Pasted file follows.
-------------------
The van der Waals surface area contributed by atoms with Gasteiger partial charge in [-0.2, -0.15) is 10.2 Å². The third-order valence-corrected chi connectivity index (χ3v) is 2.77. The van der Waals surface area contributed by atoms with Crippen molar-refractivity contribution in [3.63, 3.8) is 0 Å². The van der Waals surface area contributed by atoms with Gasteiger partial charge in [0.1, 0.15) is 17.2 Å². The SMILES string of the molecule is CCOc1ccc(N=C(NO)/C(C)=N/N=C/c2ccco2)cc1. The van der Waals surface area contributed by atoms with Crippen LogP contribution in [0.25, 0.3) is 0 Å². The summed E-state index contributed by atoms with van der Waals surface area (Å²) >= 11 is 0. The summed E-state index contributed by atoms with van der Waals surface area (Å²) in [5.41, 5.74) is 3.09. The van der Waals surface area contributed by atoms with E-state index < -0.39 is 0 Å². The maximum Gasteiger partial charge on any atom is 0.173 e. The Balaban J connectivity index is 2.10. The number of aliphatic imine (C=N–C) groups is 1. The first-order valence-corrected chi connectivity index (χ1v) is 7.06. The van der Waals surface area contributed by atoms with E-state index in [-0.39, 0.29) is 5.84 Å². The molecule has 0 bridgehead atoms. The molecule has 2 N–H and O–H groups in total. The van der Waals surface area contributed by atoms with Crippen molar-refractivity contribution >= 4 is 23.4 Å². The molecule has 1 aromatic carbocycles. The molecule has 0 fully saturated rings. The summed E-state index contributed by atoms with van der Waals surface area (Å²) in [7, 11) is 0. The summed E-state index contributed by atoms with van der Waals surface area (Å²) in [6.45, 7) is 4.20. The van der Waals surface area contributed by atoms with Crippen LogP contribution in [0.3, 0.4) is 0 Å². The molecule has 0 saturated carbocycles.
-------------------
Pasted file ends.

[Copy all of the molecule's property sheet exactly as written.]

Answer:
The van der Waals surface area contributed by atoms with Gasteiger partial charge in [-0.2, -0.15) is 10.2 Å². The third-order valence-corrected chi connectivity index (χ3v) is 2.77. The van der Waals surface area contributed by atoms with Crippen molar-refractivity contribution in [3.63, 3.8) is 0 Å². The van der Waals surface area contributed by atoms with Gasteiger partial charge in [0.1, 0.15) is 17.2 Å². The SMILES string of the molecule is CCOc1ccc(N=C(NO)/C(C)=N/N=C/c2ccco2)cc1. The van der Waals surface area contributed by atoms with Crippen LogP contribution in [0.25, 0.3) is 0 Å². The summed E-state index contributed by atoms with van der Waals surface area (Å²) >= 11 is 0. The summed E-state index contributed by atoms with van der Waals surface area (Å²) in [5.41, 5.74) is 3.09. The van der Waals surface area contributed by atoms with E-state index < -0.39 is 0 Å². The maximum Gasteiger partial charge on any atom is 0.173 e. The Balaban J connectivity index is 2.10. The number of aliphatic imine (C=N–C) groups is 1. The first-order valence-corrected chi connectivity index (χ1v) is 7.06. The van der Waals surface area contributed by atoms with E-state index in [-0.39, 0.29) is 5.84 Å². The molecule has 0 bridgehead atoms. The molecule has 2 N–H and O–H groups in total. The van der Waals surface area contributed by atoms with Crippen molar-refractivity contribution >= 4 is 23.4 Å². The molecule has 1 aromatic carbocycles. The molecule has 0 fully saturated rings. The summed E-state index contributed by atoms with van der Waals surface area (Å²) in [7, 11) is 0. The summed E-state index contributed by atoms with van der Waals surface area (Å²) in [6.45, 7) is 4.20. The van der Waals surface area contributed by atoms with Crippen LogP contribution in [0.3, 0.4) is 0 Å². The molecule has 0 saturated carbocycles.